HCNSO Student Theses and Dissertations

Defense Date


Document Type


Degree Name

M.S. Marine Environmental Sciences

First Advisor

Sam Purkis, Ph.D

Second Advisor

Bernhard Riegl, Ph.D

Third Advisor

Robert Madden, Ph.D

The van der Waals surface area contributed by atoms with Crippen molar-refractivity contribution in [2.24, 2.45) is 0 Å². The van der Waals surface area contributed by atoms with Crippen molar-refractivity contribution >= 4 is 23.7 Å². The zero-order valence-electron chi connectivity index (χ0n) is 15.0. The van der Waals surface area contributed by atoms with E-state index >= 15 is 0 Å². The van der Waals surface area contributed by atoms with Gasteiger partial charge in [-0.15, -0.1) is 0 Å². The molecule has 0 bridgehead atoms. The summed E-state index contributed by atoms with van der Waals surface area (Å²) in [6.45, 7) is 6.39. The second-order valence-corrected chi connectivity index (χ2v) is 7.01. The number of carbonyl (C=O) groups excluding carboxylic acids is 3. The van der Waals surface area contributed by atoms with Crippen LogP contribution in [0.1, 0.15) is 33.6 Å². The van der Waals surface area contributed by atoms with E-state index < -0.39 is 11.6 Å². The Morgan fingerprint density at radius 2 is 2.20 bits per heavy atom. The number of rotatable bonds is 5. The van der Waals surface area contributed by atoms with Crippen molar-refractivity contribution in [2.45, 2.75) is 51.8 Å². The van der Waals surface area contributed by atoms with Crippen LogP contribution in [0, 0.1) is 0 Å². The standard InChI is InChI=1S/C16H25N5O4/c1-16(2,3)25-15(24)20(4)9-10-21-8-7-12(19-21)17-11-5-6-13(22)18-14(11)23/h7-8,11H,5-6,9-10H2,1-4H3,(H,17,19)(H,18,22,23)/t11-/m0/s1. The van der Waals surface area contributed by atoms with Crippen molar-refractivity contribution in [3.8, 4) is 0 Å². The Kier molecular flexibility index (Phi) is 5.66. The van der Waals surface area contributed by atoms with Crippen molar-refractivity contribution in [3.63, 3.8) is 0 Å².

Sediment on Cay Sal Bank (CSB) is characterized by its coarse-grain size, poor sorting, predominance of skeletal fragments, and relatively depleted d18O isotope values. CSB is an incipiently drowned platform in close proximity to the Great Bahama Bank (GBB), a carbonate platform which is not incipiently drowned and characterized by fine-grained, non-skeletal sediment. The GBB has locally well-developed oolitic grainstone facies and coral reef margins, which are both lacking on CSB. Platform-top water depths on the GBB are typically 10 m or less, but CSB depth ranges between 7 and 30 m. CSB is devoid of mud, whereas mud-supported depositional texture on GBB comprises 28% of the dataset. Dominant non-skeletal grains are grapestones and pelletoids, and the latter display evidence of micritization. Non-skeletal types on GBB are primarily grapestones and ooids. Surficial sediments from both platforms are primarily composed of aragonite, but high-magnesium calcite is slightly more prevalent on CSB. Similar to other incipiently drowned platforms in the Caribbean, CSB has been subject to rapid Holocene flooding. Common features between these three platforms are a thin sedimentary cover, a dominance of Halimeda plates, and micritized cryptocrystalline grains. Increased nutrient levels have been shown to be related to platform drowning as well as the reduction of coral and algal growth on Serranilla Bank, but rapid Holocene flooding has been more likely for CSB, and appears to be in the second of a three-stage drowning process, ultimately culminating in carbonate platform “turn off”, preventing further carbonate and reef development at the level of GBB.